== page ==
Triple glazed window units consist of three glass layers and two gas layers. Compared to double glazing, this prevents even more heat from escaping your home. And, reduces noise transmission. There are other benefits which we‘ll discuss later.
But, what is the average cost of triple glazing in the UK, and are the benefits worth the extra expense?
Suppose you owned a typical semi–detached home and wanted nine triple glazed uPVC windows. They would cost about £3500 plus installation, or around £400 per window. Compare this with a standard double glazed window costing around £320.
Generally, window installation prices get cheaper if you buy more. But, the price of individual windows depends on the window‘s area. So, increases as the areas become larger.
How Much Does Triple Glazing Cost?
Although triple glazed windows cost roughly 33% to 50% more than double glazing, the benefits aren‘t correspondingly higher. However, glazing technology gets better every day. So, don‘t replace your modern double–glazed windows just yet as the extra cost doesn‘t justify the increased benefits. On the other hand, if you intend changing single glazed or old double glazed windows then choose triple glazed every time.
The following table gives you an idea of triple glazed window prices. We compiled them from multiple online sources as an approximate guide.
It‘s relatively simple to count the number of windows in your home and use this triple glazing cost calculator to provide an approximate purchase price from a typical installation company.
|House size||No. of windows||Estimated purchase cost|
|1 to 2 bedroom flat||4||£2000|
|2 bedroom terraced||5||£2500|
|3 bedroom semi-detached||9||£4400|
|4 bedroom detached||15||£7300|
Remember, prices include installation. But, exclude VAT. Also, they vary depending on whereabouts you live in the country. Triple glazing companies based in London and the Southeast increase their prices by up to 20%.
Triple Glazing Price Factors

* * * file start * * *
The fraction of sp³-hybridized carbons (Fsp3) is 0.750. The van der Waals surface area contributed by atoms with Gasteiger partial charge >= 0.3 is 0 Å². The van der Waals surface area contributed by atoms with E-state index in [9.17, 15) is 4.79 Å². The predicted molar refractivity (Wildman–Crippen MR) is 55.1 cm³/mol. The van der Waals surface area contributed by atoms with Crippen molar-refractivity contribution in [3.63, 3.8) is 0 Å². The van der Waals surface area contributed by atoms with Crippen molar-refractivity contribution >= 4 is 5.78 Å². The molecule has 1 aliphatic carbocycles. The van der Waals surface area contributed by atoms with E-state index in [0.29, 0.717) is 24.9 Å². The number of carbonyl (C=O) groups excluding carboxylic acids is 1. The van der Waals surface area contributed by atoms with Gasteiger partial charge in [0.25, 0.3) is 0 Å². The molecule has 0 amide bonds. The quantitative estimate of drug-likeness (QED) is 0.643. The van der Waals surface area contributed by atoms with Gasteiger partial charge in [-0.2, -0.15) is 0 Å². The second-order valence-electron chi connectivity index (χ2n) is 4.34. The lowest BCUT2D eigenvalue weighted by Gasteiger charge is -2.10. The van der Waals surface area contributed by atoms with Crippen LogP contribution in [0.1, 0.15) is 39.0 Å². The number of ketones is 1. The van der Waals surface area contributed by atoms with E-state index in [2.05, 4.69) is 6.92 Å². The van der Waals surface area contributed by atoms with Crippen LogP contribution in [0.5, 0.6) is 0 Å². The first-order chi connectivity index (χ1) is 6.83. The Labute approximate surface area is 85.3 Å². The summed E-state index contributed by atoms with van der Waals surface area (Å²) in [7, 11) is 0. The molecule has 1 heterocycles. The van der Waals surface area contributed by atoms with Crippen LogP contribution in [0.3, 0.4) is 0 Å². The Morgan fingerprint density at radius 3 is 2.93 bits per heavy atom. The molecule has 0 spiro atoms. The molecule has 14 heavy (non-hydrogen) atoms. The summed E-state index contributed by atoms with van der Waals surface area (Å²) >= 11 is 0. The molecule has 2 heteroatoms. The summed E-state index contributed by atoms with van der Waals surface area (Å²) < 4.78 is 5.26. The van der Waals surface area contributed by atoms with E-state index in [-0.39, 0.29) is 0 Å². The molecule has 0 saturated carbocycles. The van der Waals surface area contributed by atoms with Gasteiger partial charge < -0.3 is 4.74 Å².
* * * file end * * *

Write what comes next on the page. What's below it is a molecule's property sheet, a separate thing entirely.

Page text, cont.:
As always, many factors affect a quotation. Windows can be made from different materials, have various styles and varying thickness of glass. Also, installation costs vary with the number of windows fitted in a property. So, let‘s consider these factors and others in more detail to gain a better understanding.
Triple glazing companies commonly make window frames from uPVC, because it‘s cheap, and versatile when compared with timber or aluminium. Unfortunately, it‘s a poor insulator when compared to wood. So, if you want to get the most benefits from triple glazed windows, use timber frames every time. The following table gives an idea of the range of prices for a typical sized window, depending on frame material. Once again, they are only an approximation. But, as you can see, like for like, wooden frames always cost more.
|Window frame material||900mm x 1200mm|
|uPVC||£400 to £600|
|Aluminium||£600 to £800|
|Timber||£1200 to £1400|
Window frames don‘t have to be only casement style, hinged on the side or top rails. Triple glazed sash windows are made as standard too. In fact, because of the increased weight of triple glazing, due to the extra pane of glass, they are much heavier than double glazing. Therefore, they need better support within the frame, so, they don‘t cause structural damage to the walls when opened on hinges. Mainly, for this reason, we often find triple glazed sliding sash windows contained within a sliding frame supported by springs, rather than as casement windows. However, unfortunately, triple glazed sash windows cost about 50% more than a casement window.
Typically, glass thickness ranges between 28mm and 44mm when used in triple glazing. Window glass can also be annealed, toughened, or laminated for safety. And, comes with a choice of obscure if you want privacy. Or, clear glass if you prefer natural light and a view. The following table shows how much triple glazed windows cost per m2 for different types and thicknesses of glass.
|Glass type||Triple glazing thickness of the glass||Price range per m2|
|Clear||annealed||28mm to 44mm||£25 to £50|
|toughened||£30 to £65|
|Laminated||£35 to £70|
|Obscure||annealed||£30 to £60|
|toughened||£35 to £70|
|laminated||£60 to £100|